Design principles for the Grebbelinie
- Cliënt: Stichting voor de Gelderse Vallei (SVGV)
- Team: Michael van Gessel, Patrick Mc Cabe, Mark van der Bij
- Year, status: 2011, completed
Finally gets the Grebbe is getting the attention it deserves. Together with the New Dutch Waterline, the Stelling van Amsterdam and Hadrian’s Wall it is a special cultural historic, military and landscape phenomenon. A defense work that is inseparable from the landscape in which it exists, because it uses precisely the peculiarities of the landscape. In the case of the Dutch Water Lines; ingenious and complex systems of water control which when (intended to prevent and regulate the water or drainage) reversed could be used as a system for rapid flooding of the underlying countryside in defense of the towns. This makes the Lines a tribute to the Dutch landscape. The Grebbelinie of all the defensive water Lines is special because it consists entirely of earth works and, unlike the others, actually functioned during the second world war. The question now is how this Line from the Grebbe mountain at Rhenen to Eemmond in Bunschoten Spakenburg can be made recognisable, accessible and alive. There have been some studies done. This study is not a repetition but a continuation which initially examines the landscaping and design of the main ‘earthen forts’, the Fort Buurtseeg´ on the border of Renswoude and Veenendaal, to develop the structure of resulting guidelines without needlessly limiting the diversity of possible design devices of each individual defenzive works.
The Grebbelinie is a military defense of about 68 kilometers long which can be flooded, and dates from the 17th century. The height of the various ‘bowls’, successive inundation areas, each with a height of half a meter, listens carefully to the surrounding landsape. The lands have to adequately flood so the enemy trenches and ditches can not see, but again, not so much that it becomes navigabel by boat. This system required the construction of quays with cross locks. These transverse dikes formed in turn, the weakest links in the line and had to be defended from so-called outposts.
Involvement and role Together with landscape architect Michael van Gessel, Patrick Mc Cabe (landscape architect) were invited to design the vision that would strengthen this national monument, that could be used to develop the forts adn outposts as well as the furniture for the Grebbe Line. The furniture line that was developed includes the most important general objects and details to be applied along the 68 kilometers of Grebbe. The goal is to create a clear and coherent picture of Grebbelinie and a handbook for the varoious day to day elements of the park, such as fences, information boards, picnic tables, benches, stairs and ramps, bicycle and pedestrian sluices, walls, and even tunnels for amphibians. In the context of the reconstruction of the Grebbelinie and the different works on this line in the coming years, specific projects have been defined and carried out. The project describes a certain standardization of different decor elements and furniture. It serves as a guide to the various parties involved for making estimates. The aim of the proposals is to establish a uniform expression of Grebbelinie and to point out the history of the site visitors. The furniture is further elaborated in mind for this purpose.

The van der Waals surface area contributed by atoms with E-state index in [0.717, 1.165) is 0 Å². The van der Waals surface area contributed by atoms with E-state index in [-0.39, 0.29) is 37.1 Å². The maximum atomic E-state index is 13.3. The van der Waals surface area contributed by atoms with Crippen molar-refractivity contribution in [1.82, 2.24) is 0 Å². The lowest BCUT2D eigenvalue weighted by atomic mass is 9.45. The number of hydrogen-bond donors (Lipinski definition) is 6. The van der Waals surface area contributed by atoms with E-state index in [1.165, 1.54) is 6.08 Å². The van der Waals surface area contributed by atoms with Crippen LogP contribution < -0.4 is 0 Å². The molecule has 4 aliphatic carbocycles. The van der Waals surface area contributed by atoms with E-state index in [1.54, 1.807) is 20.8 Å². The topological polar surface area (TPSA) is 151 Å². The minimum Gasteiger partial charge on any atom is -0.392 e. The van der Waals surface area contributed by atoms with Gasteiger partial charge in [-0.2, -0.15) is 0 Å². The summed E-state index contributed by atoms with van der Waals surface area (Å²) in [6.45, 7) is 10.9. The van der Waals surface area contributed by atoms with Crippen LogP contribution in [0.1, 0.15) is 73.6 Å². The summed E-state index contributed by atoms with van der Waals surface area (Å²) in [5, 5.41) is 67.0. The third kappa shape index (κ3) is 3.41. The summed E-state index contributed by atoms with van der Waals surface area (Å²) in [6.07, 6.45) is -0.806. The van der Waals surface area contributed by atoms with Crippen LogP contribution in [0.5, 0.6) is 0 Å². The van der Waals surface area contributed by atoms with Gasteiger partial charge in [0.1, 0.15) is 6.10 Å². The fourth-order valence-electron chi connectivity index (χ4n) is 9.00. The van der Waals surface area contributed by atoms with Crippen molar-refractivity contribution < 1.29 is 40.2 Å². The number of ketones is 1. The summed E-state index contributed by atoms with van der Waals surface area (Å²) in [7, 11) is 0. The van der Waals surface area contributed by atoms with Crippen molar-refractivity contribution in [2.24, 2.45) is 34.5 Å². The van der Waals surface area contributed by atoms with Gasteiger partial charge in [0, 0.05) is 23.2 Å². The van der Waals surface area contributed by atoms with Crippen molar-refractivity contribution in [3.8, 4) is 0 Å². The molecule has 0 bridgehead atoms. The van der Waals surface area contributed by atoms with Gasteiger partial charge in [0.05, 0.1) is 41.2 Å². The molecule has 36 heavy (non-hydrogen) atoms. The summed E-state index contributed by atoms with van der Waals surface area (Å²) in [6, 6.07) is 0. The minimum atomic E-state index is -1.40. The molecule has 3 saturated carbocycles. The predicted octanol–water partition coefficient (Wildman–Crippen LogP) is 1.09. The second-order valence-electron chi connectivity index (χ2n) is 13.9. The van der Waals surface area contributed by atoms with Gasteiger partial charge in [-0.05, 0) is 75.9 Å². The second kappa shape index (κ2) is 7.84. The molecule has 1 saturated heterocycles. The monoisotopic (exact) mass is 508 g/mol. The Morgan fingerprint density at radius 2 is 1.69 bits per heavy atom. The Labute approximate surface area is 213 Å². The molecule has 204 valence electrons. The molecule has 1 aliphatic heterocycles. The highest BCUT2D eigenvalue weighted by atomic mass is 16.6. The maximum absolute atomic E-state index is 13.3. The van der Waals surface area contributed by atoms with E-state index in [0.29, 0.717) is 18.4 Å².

The designs are unobtrusive and simple set put the military, but rustic qualities of Grebbelinie form the basis and the idea is to complete. Many earthen forts and work in the Gelderland Valley The furniture line is composed of three basic materials: steel, wood and sand. The steel parts with black coating are used for fencing, pedestrian and bicycle locks and information boards. The benches and tables are made of wood. The wall components, including denominations, walls and other vertical elements are made of sandbags with a concrete mixture. The paths are made of sand.
The full suite of furniture is worked out in detail, priced and distributed as a digital handbook for anyone who works on one of the projects within the area of the Grebbe. The furniture designs are currently being applied to more than five forts and work and some occasional areas along the Grebbelinie for several smaller projects. Raw, simple materials form the basis for the elaboration. Paths are carried out in a half-hardened finsihses of sand mixed with clay. The paths must have a convex finish. Stairs and ramps are made of concrete with a sweeping finissh for grip. Ramps are carreid out in long elongated strips and equipped with dilations. Mutual distance of the dilatations is determined by standing surface. Maxim is 5m. All steel parts are preserved (galvanizing) and coated in RAL 7021 Muv the moving parts of the hinges: they are made of stainless steel.
The Daatselaar and Asschatterkeerkade are the first in a series of small projects (designed by Michael van Gessel and Patrick McCabe) for Grebbelinie. By doing small interventions in the landscape, the landscape of the military Grebbelinie with its 67 km back to life. A series of major projects, including the reconstruction of the fortress on the Buurtsteeg, The Hoornwerk and Lambalgen be completed in 2014-2015.